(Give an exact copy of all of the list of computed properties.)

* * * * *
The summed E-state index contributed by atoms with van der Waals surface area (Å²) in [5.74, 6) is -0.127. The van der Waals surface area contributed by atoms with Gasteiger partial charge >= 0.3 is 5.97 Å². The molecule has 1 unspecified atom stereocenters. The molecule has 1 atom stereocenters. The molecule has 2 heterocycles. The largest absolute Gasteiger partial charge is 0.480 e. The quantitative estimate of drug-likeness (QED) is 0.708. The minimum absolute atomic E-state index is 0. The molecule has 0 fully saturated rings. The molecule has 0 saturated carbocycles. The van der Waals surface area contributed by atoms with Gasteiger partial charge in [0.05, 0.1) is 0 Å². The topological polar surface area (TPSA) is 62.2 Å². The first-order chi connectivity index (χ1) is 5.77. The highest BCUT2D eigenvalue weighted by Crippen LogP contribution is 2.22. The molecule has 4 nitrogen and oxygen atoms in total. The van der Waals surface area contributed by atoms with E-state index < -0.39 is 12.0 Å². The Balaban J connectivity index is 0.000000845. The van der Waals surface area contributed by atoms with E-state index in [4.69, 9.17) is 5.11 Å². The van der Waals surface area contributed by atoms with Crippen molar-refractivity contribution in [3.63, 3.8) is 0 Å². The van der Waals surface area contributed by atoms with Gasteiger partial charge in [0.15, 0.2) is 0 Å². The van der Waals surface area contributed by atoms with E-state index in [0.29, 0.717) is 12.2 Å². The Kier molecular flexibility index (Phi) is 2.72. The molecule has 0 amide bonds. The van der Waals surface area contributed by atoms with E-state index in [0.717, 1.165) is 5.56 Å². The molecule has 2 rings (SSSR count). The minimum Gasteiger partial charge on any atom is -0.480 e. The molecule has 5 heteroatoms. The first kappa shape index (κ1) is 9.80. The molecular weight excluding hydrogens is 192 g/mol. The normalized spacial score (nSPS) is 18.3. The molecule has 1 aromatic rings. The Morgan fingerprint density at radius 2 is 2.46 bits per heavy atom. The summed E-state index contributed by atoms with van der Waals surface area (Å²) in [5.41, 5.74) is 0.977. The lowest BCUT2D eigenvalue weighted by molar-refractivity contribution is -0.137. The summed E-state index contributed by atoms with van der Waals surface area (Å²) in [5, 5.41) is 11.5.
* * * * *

The summed E-state index contributed by atoms with van der Waals surface area (Å²) in [5.74, 6) is -0.127. The van der Waals surface area contributed by atoms with Gasteiger partial charge >= 0.3 is 5.97 Å². The molecule has 1 unspecified atom stereocenters. The molecule has 1 atom stereocenters. The molecule has 2 heterocycles. The largest absolute Gasteiger partial charge is 0.480 e. The quantitative estimate of drug-likeness (QED) is 0.708. The minimum absolute atomic E-state index is 0. The molecule has 0 fully saturated rings. The molecule has 0 saturated carbocycles. The van der Waals surface area contributed by atoms with Gasteiger partial charge in [0.05, 0.1) is 0 Å². The topological polar surface area (TPSA) is 62.2 Å². The first-order chi connectivity index (χ1) is 5.77. The highest BCUT2D eigenvalue weighted by Crippen LogP contribution is 2.22. The molecule has 4 nitrogen and oxygen atoms in total. The van der Waals surface area contributed by atoms with E-state index < -0.39 is 12.0 Å². The Balaban J connectivity index is 0.000000845. The van der Waals surface area contributed by atoms with E-state index in [4.69, 9.17) is 5.11 Å². The van der Waals surface area contributed by atoms with Crippen molar-refractivity contribution in [3.63, 3.8) is 0 Å². The van der Waals surface area contributed by atoms with Gasteiger partial charge in [0.15, 0.2) is 0 Å². The van der Waals surface area contributed by atoms with E-state index in [0.29, 0.717) is 12.2 Å². The Kier molecular flexibility index (Phi) is 2.72. The molecule has 0 amide bonds. The van der Waals surface area contributed by atoms with E-state index in [0.717, 1.165) is 5.56 Å². The molecule has 2 rings (SSSR count). The minimum Gasteiger partial charge on any atom is -0.480 e. The molecule has 5 heteroatoms. The first kappa shape index (κ1) is 9.80. The molecular weight excluding hydrogens is 192 g/mol. The normalized spacial score (nSPS) is 18.3. The molecule has 1 aromatic rings. The Morgan fingerprint density at radius 2 is 2.46 bits per heavy atom. The summed E-state index contributed by atoms with van der Waals surface area (Å²) in [5.41, 5.74) is 0.977. The lowest BCUT2D eigenvalue weighted by molar-refractivity contribution is -0.137. The summed E-state index contributed by atoms with van der Waals surface area (Å²) in [5, 5.41) is 11.5.